Engaging in longterm climbing projects can be an extremely rewarding undertaking that enables you to climb the hardest routes and boulder problems you are capable of.  On the other hand, projecting can also be extremely frustrating and full of mental pitfalls waiting to sabotage your efforts.

One of the best ways to avoid stagnation and frustration in your projecting is through choosing your climbing projects wisely.  After all, since you are going to be investing a substantial amount of time and effort into whatever climb you choose, you better make sure you are picking the correct route or boulder.

To help you figure out how to choose your next climbing projects, here’s an article by climber and trainer Alli Rainey that outlines some important considerations about which climbs to choose and how to approach them throughout the projecting process.

“For a dream project to work for me, I must absolutely love the climb from start to finish. No moves that I loathe or dread – even the hard moves are amazing and fun. Because we’re going to have such a long relationship, I feel that it’s important to love a project like this.” – Alli Rainey

Alli Rainey’s Guidelines for Choosing Your Climbing Projects

Ultimatley, because the motivations behind choosing projecting a particular climb are very personal there aren’t necessarily right and wrong choices in a general sense.  However, if you are going to enjoy the process of projecting, then choosing the right climbs for you personally is really important.  Here are Alli’s general guidelines:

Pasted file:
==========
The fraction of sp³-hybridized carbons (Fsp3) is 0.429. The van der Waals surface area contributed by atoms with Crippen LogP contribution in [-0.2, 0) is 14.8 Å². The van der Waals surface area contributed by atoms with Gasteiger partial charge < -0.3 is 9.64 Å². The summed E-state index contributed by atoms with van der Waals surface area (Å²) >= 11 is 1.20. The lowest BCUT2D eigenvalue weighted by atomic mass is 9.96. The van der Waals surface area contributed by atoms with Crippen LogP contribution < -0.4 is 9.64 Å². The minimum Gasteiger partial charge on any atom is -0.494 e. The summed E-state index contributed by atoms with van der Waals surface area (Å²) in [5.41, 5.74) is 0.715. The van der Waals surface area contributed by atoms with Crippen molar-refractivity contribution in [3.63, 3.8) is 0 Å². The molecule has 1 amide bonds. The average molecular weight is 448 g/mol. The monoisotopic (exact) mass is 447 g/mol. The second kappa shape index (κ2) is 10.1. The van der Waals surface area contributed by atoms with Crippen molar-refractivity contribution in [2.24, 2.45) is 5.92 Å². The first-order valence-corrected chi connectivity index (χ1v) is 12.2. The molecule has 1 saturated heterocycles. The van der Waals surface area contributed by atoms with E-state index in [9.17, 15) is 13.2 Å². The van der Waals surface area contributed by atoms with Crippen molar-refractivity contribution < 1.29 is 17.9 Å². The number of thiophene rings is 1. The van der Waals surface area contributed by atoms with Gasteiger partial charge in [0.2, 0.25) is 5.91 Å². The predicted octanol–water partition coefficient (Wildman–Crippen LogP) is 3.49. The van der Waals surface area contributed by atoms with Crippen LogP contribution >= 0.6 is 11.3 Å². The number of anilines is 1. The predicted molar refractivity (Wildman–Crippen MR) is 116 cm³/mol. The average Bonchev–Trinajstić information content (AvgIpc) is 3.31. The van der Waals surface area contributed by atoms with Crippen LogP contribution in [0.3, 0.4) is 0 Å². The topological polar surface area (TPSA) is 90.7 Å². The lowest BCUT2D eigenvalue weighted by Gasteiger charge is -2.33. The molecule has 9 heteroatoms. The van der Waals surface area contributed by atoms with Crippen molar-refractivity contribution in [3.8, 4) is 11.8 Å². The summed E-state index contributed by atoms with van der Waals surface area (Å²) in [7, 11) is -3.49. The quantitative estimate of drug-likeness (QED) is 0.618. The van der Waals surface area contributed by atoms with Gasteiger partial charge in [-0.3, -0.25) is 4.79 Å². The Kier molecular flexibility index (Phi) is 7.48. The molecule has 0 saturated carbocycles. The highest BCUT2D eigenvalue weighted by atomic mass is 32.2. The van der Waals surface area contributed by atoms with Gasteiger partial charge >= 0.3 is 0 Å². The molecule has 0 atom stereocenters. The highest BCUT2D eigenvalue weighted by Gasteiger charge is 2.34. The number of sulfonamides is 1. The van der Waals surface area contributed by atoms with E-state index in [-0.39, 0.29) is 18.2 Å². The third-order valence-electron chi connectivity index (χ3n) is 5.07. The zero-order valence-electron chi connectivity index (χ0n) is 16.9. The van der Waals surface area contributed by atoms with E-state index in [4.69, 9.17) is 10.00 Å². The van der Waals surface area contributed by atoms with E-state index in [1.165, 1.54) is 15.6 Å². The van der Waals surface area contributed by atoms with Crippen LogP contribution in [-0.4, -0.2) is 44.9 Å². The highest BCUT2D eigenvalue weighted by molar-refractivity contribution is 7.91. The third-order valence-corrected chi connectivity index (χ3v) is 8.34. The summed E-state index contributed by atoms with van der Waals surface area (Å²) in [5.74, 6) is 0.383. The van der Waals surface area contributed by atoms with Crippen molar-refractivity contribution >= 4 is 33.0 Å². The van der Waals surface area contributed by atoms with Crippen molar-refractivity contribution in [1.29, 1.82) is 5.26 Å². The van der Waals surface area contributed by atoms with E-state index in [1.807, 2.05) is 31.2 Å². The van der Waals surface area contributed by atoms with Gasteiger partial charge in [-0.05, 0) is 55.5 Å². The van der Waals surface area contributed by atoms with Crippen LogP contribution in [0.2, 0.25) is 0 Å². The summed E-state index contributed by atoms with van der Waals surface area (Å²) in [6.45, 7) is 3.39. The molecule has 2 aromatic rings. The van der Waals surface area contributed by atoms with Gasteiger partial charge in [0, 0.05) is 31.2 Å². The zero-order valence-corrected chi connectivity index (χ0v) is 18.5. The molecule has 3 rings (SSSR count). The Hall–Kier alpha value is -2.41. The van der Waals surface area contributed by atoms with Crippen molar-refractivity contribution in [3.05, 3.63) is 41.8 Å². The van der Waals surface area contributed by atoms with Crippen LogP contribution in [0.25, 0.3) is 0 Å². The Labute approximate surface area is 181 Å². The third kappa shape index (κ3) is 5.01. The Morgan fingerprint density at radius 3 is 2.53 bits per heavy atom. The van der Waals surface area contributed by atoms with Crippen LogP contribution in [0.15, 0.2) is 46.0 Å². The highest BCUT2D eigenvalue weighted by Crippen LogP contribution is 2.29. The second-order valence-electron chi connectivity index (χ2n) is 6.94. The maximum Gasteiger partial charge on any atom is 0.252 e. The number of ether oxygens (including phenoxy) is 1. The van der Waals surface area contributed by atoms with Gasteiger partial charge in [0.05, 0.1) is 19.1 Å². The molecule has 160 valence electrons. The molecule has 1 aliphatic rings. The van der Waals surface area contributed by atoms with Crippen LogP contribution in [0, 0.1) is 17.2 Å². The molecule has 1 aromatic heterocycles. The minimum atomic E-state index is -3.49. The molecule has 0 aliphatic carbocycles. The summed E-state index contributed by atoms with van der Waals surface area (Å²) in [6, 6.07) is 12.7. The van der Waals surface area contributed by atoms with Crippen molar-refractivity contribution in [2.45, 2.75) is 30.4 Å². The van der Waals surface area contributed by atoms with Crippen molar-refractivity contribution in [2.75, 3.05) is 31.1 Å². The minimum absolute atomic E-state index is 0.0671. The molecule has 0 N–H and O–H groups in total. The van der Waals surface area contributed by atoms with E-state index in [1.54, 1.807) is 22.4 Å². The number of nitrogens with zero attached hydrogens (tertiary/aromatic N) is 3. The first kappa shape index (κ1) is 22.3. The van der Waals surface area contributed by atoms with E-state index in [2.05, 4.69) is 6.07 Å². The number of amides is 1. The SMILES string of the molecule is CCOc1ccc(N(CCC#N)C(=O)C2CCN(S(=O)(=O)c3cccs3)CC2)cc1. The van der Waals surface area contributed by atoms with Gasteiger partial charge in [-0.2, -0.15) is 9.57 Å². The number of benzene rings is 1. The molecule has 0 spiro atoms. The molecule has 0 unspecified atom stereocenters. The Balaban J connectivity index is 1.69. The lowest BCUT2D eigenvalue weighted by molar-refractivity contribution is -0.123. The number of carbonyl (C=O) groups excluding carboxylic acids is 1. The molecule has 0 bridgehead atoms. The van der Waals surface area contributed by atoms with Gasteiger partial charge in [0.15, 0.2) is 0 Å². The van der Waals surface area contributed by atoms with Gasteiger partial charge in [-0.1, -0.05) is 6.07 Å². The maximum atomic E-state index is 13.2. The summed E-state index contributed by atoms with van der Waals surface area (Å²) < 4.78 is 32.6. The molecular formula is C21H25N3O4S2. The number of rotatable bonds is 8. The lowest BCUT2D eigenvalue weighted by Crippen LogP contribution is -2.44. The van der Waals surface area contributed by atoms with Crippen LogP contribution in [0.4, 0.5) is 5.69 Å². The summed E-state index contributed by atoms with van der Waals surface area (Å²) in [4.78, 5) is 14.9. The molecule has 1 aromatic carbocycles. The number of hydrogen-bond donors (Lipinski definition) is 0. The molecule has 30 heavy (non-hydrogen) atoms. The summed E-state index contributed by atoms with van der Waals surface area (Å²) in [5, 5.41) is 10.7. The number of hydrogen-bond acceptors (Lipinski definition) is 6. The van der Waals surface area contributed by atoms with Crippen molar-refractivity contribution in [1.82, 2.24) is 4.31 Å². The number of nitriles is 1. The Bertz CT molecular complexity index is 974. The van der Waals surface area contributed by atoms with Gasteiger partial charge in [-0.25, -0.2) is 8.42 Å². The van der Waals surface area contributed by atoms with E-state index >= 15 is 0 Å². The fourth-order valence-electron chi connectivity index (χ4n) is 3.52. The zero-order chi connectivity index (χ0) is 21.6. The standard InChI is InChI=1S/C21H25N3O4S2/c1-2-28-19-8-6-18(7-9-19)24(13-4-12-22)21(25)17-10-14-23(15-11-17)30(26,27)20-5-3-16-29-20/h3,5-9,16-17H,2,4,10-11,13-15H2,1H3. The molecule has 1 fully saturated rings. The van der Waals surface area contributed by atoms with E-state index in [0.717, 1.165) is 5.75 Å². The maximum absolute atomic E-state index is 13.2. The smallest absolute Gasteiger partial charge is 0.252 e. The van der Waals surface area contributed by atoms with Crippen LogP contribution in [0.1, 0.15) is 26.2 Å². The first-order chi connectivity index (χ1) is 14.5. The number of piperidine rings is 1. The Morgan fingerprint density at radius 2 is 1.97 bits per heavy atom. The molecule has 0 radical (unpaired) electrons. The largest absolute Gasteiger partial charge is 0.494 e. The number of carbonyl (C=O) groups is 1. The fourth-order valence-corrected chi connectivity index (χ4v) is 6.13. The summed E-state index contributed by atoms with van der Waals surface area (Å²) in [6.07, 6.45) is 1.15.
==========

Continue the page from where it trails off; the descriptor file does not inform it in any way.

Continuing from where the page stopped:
1. Sample what’s out there before choosing
  2. Have mulitple projects: both shortterm and longterm
  3. Avoid boredom and injury by trying multiple projects
  4.  Don’t put expectations about when you should send
  5. Have projects that work your weaknesses and those that play to your strengths
  6. Don’t feel obligated to stick to a project
  7. Have fun and do what’s motivating on any given day

Click through below to read the full article.  Alli describes all of these tips in greater detail.  If you have never projected a route or boulder before, this article is a great place to start.

Full Article: Choosing Your Climbing Projects with Alli Rainey

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(photo courtesy of allirainey.com)

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